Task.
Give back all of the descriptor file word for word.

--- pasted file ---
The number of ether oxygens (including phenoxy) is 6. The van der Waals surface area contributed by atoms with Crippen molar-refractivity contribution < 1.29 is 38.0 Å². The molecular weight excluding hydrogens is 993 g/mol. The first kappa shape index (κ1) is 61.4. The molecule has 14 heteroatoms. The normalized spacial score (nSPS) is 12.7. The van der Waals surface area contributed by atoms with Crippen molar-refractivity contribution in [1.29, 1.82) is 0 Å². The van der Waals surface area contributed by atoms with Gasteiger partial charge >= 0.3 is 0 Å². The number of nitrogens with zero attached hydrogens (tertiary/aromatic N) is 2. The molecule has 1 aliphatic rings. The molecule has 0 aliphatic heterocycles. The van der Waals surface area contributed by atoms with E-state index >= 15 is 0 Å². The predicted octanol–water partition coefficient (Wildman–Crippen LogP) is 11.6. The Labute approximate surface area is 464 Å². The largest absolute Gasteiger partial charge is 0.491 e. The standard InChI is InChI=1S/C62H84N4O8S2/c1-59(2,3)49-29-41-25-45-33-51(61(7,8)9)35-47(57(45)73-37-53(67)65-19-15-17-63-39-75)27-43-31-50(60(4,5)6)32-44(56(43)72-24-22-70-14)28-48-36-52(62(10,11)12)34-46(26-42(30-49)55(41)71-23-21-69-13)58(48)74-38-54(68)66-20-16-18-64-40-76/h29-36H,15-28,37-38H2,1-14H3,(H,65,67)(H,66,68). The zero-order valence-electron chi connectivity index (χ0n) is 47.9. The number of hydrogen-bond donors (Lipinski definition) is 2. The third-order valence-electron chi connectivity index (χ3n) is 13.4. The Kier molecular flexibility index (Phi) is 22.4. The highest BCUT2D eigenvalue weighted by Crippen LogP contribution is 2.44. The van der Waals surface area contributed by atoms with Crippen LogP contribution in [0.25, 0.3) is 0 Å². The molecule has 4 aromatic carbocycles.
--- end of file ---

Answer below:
The number of ether oxygens (including phenoxy) is 6. The van der Waals surface area contributed by atoms with Crippen molar-refractivity contribution < 1.29 is 38.0 Å². The molecular weight excluding hydrogens is 993 g/mol. The first kappa shape index (κ1) is 61.4. The molecule has 14 heteroatoms. The normalized spacial score (nSPS) is 12.7. The van der Waals surface area contributed by atoms with Crippen molar-refractivity contribution in [1.29, 1.82) is 0 Å². The van der Waals surface area contributed by atoms with Gasteiger partial charge >= 0.3 is 0 Å². The number of nitrogens with zero attached hydrogens (tertiary/aromatic N) is 2. The molecule has 1 aliphatic rings. The molecule has 0 aliphatic heterocycles. The van der Waals surface area contributed by atoms with E-state index >= 15 is 0 Å². The predicted octanol–water partition coefficient (Wildman–Crippen LogP) is 11.6. The Labute approximate surface area is 464 Å². The largest absolute Gasteiger partial charge is 0.491 e. The standard InChI is InChI=1S/C62H84N4O8S2/c1-59(2,3)49-29-41-25-45-33-51(61(7,8)9)35-47(57(45)73-37-53(67)65-19-15-17-63-39-75)27-43-31-50(60(4,5)6)32-44(56(43)72-24-22-70-14)28-48-36-52(62(10,11)12)34-46(26-42(30-49)55(41)71-23-21-69-13)58(48)74-38-54(68)66-20-16-18-64-40-76/h29-36H,15-28,37-38H2,1-14H3,(H,65,67)(H,66,68). The zero-order valence-electron chi connectivity index (χ0n) is 47.9. The number of hydrogen-bond donors (Lipinski definition) is 2. The third-order valence-electron chi connectivity index (χ3n) is 13.4. The Kier molecular flexibility index (Phi) is 22.4. The highest BCUT2D eigenvalue weighted by Crippen LogP contribution is 2.44. The van der Waals surface area contributed by atoms with Crippen LogP contribution in [0.25, 0.3) is 0 Å². The molecule has 4 aromatic carbocycles.